That photo was taken in Topaz, before she and my dad were taken to Tule Lake, alone, after my grandfather was arrested for being a protestor and “troublemaker,” which got him sent to the Citizen Isolation Center in Leupp, Arizona. Separated from her cousins in Topaz and with very little English fluency, I can’t imagine what she faced being forced to move from one camp to another, where tensions ran even higher.
When my grandfather reunited with them in Tule Lake, she was put through more strife and uncertainty, as my grandfather insisted that Japan was winning the war and they would go back. My father remembers her telling him, “You go, I’ll stay and raise Mikki here.” As fate would have it, they didn’t go to Japan but were once again alone after camp at the end of 1945 to early 1947, while my grandfather was held — indefinitely in their minds — in Crystal City, Texas.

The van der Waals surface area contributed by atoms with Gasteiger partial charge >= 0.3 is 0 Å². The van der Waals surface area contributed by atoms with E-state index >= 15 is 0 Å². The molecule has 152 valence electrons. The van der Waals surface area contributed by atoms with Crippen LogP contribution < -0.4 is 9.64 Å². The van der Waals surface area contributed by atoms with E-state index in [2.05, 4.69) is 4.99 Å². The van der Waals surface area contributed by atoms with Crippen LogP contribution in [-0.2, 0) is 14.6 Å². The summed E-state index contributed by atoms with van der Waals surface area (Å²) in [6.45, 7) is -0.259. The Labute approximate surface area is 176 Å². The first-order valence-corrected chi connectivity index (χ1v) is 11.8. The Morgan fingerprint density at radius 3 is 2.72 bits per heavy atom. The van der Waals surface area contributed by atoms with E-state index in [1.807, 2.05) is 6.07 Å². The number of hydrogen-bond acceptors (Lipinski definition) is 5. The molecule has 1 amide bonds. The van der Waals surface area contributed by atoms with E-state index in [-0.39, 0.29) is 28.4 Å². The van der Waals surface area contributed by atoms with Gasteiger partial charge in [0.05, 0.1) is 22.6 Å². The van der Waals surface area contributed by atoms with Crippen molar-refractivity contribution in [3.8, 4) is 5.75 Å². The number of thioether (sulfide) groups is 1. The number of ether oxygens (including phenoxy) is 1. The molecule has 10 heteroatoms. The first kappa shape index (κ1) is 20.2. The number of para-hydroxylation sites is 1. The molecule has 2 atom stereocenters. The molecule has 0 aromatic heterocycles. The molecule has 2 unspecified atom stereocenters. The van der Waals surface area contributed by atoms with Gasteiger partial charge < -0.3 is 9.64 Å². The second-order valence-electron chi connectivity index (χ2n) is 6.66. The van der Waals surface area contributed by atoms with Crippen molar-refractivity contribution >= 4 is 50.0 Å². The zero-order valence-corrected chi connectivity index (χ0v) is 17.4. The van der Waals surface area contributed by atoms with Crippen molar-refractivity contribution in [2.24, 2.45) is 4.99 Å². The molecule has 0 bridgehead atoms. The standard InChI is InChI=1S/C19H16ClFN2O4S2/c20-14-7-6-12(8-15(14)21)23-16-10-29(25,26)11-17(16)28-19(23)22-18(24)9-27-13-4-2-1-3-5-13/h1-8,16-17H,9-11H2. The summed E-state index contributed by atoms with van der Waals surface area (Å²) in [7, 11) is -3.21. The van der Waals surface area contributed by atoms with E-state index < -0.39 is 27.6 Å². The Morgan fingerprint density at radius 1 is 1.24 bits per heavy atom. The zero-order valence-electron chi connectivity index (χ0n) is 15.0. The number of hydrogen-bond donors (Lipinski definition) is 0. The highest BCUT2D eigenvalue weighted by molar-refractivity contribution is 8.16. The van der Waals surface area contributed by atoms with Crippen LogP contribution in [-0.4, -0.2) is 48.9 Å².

My dad remembers that difficult stretch of time as my grandmother barely made ends meet with her house cleaning jobs. In the meantime, she wrote letters to the Attorney General asking for updates on her husband, when he might be released, and apologizing profusely for his behavior. In these letters — which had to be translated by a relative — she brings up my dad, writing that “the boy misses his father and wonders if he will ever return.”
When she became a grandmother to four grandchildren, it must have given her new purpose in life. In my eyes, it was as if the camps never even happened to her, as she never brought it up. My grandfather, being 12 years older than her, aged much faster and focused much of his time on sharing and recounting what he went through in four camps. He died when I was eight, and I was much too young to really have known him. But my grandmother was still very much a part of my life as I entered my 20s. A year or so before she died in 2014, her dementia was so severe that she forgot everyone in the family except my dad. “This is my son,” she would say, introducing him to us. She’d look at me and think that I was her niece. And when we would tell her that I was her granddaughter, she, of course, would laugh.